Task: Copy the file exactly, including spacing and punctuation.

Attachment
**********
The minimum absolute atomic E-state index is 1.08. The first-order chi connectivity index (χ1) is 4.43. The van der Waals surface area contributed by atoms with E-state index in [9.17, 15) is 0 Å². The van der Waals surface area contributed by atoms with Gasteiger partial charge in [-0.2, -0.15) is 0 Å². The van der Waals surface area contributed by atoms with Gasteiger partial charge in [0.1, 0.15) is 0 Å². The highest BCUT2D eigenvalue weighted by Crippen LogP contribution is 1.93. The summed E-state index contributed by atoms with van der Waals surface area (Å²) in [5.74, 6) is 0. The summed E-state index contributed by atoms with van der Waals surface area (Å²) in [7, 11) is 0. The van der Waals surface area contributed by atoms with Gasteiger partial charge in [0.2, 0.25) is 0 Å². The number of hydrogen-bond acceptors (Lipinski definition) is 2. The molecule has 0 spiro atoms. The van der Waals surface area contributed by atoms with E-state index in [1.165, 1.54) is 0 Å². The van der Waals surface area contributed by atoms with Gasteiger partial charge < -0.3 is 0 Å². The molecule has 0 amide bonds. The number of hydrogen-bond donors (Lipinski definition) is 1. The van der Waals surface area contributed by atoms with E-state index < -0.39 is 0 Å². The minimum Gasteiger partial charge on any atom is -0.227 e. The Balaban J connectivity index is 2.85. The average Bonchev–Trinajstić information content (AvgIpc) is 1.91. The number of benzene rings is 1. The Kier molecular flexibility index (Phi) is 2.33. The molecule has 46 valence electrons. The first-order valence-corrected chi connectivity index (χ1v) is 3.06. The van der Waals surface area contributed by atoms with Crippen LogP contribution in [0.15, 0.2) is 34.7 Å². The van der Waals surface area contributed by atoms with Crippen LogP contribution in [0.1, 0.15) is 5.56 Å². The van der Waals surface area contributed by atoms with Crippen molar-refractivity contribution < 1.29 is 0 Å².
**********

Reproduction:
The minimum absolute atomic E-state index is 1.08. The first-order chi connectivity index (χ1) is 4.43. The van der Waals surface area contributed by atoms with E-state index in [9.17, 15) is 0 Å². The van der Waals surface area contributed by atoms with Gasteiger partial charge in [-0.2, -0.15) is 0 Å². The van der Waals surface area contributed by atoms with Gasteiger partial charge in [0.1, 0.15) is 0 Å². The highest BCUT2D eigenvalue weighted by Crippen LogP contribution is 1.93. The summed E-state index contributed by atoms with van der Waals surface area (Å²) in [5.74, 6) is 0. The summed E-state index contributed by atoms with van der Waals surface area (Å²) in [7, 11) is 0. The van der Waals surface area contributed by atoms with Gasteiger partial charge in [0.2, 0.25) is 0 Å². The number of hydrogen-bond acceptors (Lipinski definition) is 2. The molecule has 0 spiro atoms. The van der Waals surface area contributed by atoms with E-state index in [1.165, 1.54) is 0 Å². The van der Waals surface area contributed by atoms with Gasteiger partial charge < -0.3 is 0 Å². The molecule has 0 amide bonds. The number of hydrogen-bond donors (Lipinski definition) is 1. The van der Waals surface area contributed by atoms with E-state index < -0.39 is 0 Å². The minimum Gasteiger partial charge on any atom is -0.227 e. The Balaban J connectivity index is 2.85. The average Bonchev–Trinajstić information content (AvgIpc) is 1.91. The number of benzene rings is 1. The Kier molecular flexibility index (Phi) is 2.33. The molecule has 46 valence electrons. The first-order valence-corrected chi connectivity index (χ1v) is 3.06. The van der Waals surface area contributed by atoms with Crippen LogP contribution in [0.15, 0.2) is 34.7 Å². The van der Waals surface area contributed by atoms with Crippen LogP contribution in [0.1, 0.15) is 5.56 Å². The van der Waals surface area contributed by atoms with Crippen molar-refractivity contribution < 1.29 is 0 Å².